Safeguarding a family inheritance: communication is key

  • 19 Jun 2019
  • Article

Farms and rural estates can be successfully passed down from generation to generation, but only if families get their succession planning right.

And the greatest threat to future prosperity? It could well be the family itself. A failure of leadership, to communicate openly, to discuss sensitive issues about wealth and inheritance, to identify and respect individual skills, and to agree a common purpose can all spell disaster.

That’s where third party professional help is invaluable. Those of us who work in this field can have discussions with family members they might feel uncomfortable having with each other. Parents, for example, might find it impossible to tell a child they don’t want to include their spouse in a business plan, but I wouldn’t.

We can ask the questions no one else will and that can lead to greater understanding. Third party help can be useful even if there’s no conflict – the most loving of families do not always communicate well. We're transitory; family ties are there forever.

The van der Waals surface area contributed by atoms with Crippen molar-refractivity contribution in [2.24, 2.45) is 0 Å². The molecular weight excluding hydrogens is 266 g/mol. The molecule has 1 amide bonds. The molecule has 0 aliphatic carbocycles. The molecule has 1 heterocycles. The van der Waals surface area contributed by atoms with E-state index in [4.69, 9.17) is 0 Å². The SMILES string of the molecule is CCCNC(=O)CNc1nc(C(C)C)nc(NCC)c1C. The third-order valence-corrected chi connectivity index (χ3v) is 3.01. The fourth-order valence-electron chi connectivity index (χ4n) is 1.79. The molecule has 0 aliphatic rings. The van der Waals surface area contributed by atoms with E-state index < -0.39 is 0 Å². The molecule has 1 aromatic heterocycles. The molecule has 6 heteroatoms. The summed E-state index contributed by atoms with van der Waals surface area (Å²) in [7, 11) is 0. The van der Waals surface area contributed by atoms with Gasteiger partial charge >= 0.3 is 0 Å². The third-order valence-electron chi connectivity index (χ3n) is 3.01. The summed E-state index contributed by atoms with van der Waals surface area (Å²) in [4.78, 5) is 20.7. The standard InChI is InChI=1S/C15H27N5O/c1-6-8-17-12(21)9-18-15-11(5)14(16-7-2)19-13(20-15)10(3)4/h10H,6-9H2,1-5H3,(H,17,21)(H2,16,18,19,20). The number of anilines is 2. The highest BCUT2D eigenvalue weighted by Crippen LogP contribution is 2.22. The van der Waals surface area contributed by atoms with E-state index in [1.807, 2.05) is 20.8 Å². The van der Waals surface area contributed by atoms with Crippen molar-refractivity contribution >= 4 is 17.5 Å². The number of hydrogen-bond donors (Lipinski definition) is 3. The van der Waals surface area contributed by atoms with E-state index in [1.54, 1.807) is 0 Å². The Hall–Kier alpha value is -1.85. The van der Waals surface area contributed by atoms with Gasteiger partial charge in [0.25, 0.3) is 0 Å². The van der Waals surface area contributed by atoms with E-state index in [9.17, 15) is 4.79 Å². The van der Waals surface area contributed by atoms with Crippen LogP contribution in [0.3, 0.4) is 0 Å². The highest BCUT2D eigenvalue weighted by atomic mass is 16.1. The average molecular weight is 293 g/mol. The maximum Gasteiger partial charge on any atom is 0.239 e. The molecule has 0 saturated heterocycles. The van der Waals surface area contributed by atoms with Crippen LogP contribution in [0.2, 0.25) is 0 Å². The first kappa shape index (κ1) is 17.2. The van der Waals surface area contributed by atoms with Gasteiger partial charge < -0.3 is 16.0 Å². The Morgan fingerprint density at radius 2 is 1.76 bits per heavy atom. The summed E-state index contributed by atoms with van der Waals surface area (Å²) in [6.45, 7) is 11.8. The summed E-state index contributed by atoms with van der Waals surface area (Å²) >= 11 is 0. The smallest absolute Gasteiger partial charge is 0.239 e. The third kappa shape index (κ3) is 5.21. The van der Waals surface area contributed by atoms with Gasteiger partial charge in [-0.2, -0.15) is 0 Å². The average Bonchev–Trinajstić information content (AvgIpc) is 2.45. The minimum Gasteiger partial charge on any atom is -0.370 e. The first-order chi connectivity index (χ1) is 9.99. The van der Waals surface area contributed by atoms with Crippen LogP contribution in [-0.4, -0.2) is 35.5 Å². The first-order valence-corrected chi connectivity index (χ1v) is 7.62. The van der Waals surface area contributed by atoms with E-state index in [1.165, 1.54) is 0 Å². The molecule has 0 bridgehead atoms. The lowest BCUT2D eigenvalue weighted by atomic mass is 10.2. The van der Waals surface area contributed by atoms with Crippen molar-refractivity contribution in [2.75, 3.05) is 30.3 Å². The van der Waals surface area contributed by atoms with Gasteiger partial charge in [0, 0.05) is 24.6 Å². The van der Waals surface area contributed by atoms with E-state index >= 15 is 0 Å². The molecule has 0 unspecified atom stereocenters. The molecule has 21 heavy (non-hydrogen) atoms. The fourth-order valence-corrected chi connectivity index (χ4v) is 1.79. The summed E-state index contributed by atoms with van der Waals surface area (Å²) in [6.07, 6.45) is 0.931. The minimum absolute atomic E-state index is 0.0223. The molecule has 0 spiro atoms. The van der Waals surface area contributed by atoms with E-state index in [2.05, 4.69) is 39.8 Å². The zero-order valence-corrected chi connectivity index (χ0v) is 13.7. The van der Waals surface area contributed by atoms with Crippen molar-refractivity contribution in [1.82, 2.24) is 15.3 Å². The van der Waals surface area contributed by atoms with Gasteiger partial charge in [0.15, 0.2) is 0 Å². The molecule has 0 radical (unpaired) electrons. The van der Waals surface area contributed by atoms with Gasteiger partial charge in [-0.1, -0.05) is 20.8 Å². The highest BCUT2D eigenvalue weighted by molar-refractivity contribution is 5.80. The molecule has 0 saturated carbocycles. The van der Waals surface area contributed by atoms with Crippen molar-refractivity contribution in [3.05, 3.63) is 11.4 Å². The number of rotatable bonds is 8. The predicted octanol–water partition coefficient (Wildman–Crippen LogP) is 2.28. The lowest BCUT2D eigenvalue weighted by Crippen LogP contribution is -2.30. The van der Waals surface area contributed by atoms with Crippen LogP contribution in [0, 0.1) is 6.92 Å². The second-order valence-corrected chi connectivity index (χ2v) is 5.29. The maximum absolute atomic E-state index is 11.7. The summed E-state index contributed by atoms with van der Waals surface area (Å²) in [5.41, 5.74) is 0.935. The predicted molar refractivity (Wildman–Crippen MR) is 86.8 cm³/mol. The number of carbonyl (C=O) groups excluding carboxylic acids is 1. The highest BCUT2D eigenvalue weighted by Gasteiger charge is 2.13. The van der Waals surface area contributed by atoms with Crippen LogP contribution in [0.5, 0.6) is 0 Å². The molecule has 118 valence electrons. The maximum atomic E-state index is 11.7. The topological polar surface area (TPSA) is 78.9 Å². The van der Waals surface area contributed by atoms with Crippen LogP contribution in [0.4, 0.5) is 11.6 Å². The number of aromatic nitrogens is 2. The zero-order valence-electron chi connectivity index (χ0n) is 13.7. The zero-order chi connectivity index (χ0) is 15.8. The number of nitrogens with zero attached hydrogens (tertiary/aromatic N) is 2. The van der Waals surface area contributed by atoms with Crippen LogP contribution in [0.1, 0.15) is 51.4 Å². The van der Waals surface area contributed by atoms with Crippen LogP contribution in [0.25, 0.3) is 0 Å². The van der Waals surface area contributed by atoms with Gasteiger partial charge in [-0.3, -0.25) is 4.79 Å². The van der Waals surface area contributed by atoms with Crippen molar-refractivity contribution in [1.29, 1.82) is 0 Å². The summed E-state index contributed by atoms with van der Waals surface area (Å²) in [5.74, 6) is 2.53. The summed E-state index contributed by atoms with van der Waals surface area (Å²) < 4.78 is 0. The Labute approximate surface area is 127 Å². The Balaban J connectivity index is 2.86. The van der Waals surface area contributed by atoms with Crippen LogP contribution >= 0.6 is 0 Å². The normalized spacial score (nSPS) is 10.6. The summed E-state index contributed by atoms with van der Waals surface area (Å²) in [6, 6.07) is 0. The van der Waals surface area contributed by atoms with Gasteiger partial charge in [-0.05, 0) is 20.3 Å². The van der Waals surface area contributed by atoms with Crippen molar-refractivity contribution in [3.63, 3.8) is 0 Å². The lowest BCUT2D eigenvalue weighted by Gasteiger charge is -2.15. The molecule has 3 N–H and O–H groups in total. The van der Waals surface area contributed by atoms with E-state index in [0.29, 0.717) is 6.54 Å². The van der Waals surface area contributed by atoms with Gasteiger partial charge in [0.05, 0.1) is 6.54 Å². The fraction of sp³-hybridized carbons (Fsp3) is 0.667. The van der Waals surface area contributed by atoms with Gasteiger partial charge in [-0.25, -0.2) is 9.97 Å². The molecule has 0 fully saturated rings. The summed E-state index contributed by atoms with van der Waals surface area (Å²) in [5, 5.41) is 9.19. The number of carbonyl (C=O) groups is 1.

It pays to pave the way when children are young – not by involving them in business matters but by encouraging them to work out family decisions with their siblings so they are prepared for the bigger choices they might one day have to face together.

It’s also important for children to grow up with a long-term understanding of what wealth means and the responsibilities it entails. If someone is spoilt and entitled when they’re 10, that won’t change.

Family discussions are particularly important where the asset is land or a country estate that will be inherited by the oldest child. If everyone agrees the purpose is to conserve heritage and legacy, then younger brothers and sisters can accept that dividing it up into equal shares isn’t an option.

Having said that, though they might inherit a title, the oldest child may not have the right skills to protect and build the family assets. Being a younger child doesn’t necessarily rule him or her out.

Drawing up a written family constitution will help avoid misunderstandings and maintain focus. But above all, communication – sitting down to talk – is the best way to plan for the future.

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